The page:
It is almost five years since Radio Veritas, in their 2015 General Assembly, took the difficult decision to discontinue their shortwave broadcast to the Asian continent and transform to a new online service, after many international broadcasters had already dismantled their shortwave transmitter stations over previous years, in response to digitalisation. In June 2018, RVA finally switched off the shortwave broadcast and started fully operating as an online portal. After almost 50 years of shortwave broadcast, this transformation was a challenging, painful, but also liberating process. The huge directional change to operating online on very differently functioning communication platforms meant and still means that the RVA team, including its language services, as well as the assets of RVA, are having to undergo reshaping, reorganisation, transformation and also dismantling and disruption, in order to adapt to the new online environment, different workflows and new types of content. It was also important to create a new RVA, in which the radio tradition and identity still has its place and in which the chances to reach new target groups on the internet can be seized, as well as a bridge built that offers the best way possible for its traditional listeners to discover and accept the new digital offer of RVA.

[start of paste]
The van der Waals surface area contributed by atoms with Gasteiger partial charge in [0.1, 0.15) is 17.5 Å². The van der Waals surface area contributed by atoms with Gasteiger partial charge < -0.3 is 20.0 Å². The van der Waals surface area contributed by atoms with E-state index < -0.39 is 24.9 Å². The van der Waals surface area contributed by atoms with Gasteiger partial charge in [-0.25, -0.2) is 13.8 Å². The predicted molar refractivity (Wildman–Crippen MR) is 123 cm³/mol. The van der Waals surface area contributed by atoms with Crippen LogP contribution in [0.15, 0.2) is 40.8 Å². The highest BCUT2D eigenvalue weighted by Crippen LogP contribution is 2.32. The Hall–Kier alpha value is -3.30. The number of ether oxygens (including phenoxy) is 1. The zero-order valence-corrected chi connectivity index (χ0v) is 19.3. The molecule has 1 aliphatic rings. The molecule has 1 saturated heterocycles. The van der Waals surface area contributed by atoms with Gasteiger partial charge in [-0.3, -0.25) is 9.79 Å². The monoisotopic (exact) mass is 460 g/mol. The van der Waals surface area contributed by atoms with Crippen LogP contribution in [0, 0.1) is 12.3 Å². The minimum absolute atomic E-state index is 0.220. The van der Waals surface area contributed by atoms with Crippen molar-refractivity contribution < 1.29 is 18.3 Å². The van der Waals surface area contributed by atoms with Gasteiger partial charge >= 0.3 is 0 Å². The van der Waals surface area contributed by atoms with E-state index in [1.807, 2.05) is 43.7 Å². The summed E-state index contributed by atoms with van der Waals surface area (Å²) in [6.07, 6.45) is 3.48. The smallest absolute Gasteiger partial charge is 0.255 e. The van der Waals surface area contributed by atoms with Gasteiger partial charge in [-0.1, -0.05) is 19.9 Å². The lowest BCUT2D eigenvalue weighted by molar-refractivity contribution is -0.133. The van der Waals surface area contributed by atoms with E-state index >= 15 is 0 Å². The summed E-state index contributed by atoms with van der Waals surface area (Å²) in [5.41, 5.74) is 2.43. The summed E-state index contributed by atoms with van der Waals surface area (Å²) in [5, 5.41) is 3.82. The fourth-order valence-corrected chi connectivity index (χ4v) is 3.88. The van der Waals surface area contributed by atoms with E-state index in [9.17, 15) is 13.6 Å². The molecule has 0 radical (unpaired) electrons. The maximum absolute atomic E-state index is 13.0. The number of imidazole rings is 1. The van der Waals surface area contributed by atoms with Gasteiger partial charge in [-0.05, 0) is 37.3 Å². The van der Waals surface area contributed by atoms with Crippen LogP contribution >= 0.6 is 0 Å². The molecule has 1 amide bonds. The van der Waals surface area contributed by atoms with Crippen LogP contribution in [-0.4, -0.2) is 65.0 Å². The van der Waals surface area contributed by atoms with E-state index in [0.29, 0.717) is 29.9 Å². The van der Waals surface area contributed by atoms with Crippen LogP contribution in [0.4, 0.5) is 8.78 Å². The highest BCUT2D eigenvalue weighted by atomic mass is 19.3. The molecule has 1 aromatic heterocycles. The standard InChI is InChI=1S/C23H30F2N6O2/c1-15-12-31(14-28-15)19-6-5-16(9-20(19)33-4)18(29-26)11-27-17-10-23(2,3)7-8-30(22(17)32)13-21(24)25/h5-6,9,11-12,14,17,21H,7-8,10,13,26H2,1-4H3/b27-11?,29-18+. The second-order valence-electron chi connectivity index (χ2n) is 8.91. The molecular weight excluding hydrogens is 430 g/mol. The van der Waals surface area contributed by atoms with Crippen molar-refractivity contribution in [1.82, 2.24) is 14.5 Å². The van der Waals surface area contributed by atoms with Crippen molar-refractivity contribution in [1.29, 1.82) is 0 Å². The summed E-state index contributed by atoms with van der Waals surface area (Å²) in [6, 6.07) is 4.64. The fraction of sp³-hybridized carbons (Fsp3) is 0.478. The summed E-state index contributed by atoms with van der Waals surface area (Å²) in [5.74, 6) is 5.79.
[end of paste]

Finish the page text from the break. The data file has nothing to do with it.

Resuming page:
Over the last five years, in several waves, RVA has trained and re-trained more than 120 online producers. In 2019, RVA Services produced approximately 800-900 videos per month and 2800 posts monthly on Facebook. The multimedia content is offered in 22 languages that together have more than 600,000 Facebook fans, and per year approximately 15.4 million video views on Facebook, 3.4 million YouTube views, 2.8 million downloads of its audio streams, 110 million total organic reach on Facebook (displays of RVA content), and 3.3 million user reactions to its Facebook posts per month. These numbers are difficult to compare relatively with the former outreach as a shortwave broadcaster, as we have neither sufficient data nor can they be compared in quality and the impact they have on listeners / users. It is, however, easier than ever before to measure impact through user data. For the first time, we have palpable and representative numbers from users that RVA is reaching in a relatively short time period after the transition. Notwithstanding the quality of this impact, the sheer dimensions of outreach are encouraging and might become an interesting example for Church communication initiatives that focus on online platforms for pastoral communication, and reach out to the faithful.